Software, Work

What’s the difference between Simple and Stupid in interview code?

Kent Beck (I believe) said: “Do the simplest thing that works, not the stupidest”. What does that mean in the context of showcase code (i.e. code you have written as part of some kind of application process)?

Well firstly think of what the point of showcase code is. What is the reviewer looking for as part of the application process? They are looking for evidence of a train of thought or method of problem solving that chimes with the kind of thought processes that they think are effective. Ideally these would be the “best” processes but you have to accept that a lot of processes are about finding people who agree with what an organisation thinks is best practice rather than respecting originality and clever solutions. You should never try to tailor your showcase code to an organisation because it is too hard to double guess what someone is looking for. You can only express yourself as clearly as you can and hope that it fits well with what is being sought.

A good piece of showcase code will appropriately abstract the problem being set, illustrating the way the candidate finds solutions to problems. It will neither be too elaborate, abstracting too much of the problem, nor too literal, coding “between the lines” of the problem being set.

Let’s take an example. If the problem is to model a set of automobile configurations in an object then the problem set may explain that a car is sold with seat configurations of 2, 4 or 6. In my view a stupid solution would be to have a list of just 2, 4, 6. Clearly the reviewer is going to want some flexibility here, the solution should be able to deal with a new configuration of 5.

An obvious solution is to just model the number of seats as an integer value. You can encapsulate the data by providing an API that allows you query how many seats a configuration has and provide a way of setting that value in an immutable way (once a configuration is set then the number of seats it has is unlikely to change in the lifetime of the object, that’s simplicity not stupidity). This solution just exposes that a configuration has a number of seats which is an integer, which is logical. It is an entirely sensible solution that keeps it simple.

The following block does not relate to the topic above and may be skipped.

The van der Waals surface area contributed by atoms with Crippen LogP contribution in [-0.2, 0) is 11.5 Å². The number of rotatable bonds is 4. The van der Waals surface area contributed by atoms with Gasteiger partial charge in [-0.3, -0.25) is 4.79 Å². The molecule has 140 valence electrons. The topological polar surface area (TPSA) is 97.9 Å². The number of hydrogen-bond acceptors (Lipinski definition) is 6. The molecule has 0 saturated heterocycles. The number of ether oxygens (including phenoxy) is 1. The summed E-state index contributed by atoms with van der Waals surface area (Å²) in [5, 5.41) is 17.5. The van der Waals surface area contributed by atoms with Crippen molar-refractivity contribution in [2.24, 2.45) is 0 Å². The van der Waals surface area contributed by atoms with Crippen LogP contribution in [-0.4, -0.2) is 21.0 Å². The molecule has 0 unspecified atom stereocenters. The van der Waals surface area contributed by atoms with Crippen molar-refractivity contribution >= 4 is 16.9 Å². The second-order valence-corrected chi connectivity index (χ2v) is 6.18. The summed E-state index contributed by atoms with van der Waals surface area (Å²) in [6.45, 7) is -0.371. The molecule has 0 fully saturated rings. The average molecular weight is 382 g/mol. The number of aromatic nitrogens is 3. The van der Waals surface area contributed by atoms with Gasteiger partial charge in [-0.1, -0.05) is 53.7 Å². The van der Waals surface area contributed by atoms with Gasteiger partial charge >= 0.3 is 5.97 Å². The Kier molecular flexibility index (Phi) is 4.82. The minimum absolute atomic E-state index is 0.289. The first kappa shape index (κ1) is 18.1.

How might a nervous candidate overcomplicate this situation? Well the number of seats really is immutable unless the problem set says otherwise, you don’t need to supply a mutator. Similarly the number of seats is never going to be a Real number.

What about modelling the number of seats as a list of Seat objects? Well yes that works because the encapsulation should hide the implementation and the number of seats is now just the number of Seats in the Seat list. Domain-driven design fans might even say this is a better solution that an integer because it is a closer description of the domain. However I think that simplicity would tend to demand that until we have something else to model about a Seat (say, whether it has a seatbelt) then it is hard to justify having a class whose only purpose is to be counted in a list. For all the difference it makes I could put Turtle objects into the Seat list. In terms of showcase code using this technique actually gives the reviewer a bit of a headache because instead of just ticking the box and moving on the reviewer now has to ask whether the new level of abstraction introduced is valid or not, is it a good idea to have a class with no functionality or data? What if actually the seat configurations are better represented by enumerated constants? The effort of creating the Seat class is just wasted and has to be replaced.

This solution at least stays within the bounds of an existing paradigm. If a candidate starts to abstract wildly then reviewer is going to give up in frustration. If the candidate starts abstracting the model to the point where it could model a motorcycle or truck just as well as car then they have just failed the process. Unless the problem says something about having a motorcycle then you don’t want to see Vehicle With An Engine type classes. After all if you start to generalise then where do you stop? Sure you can model a motorcycle and a truck but why not a plane? Or a rocket?


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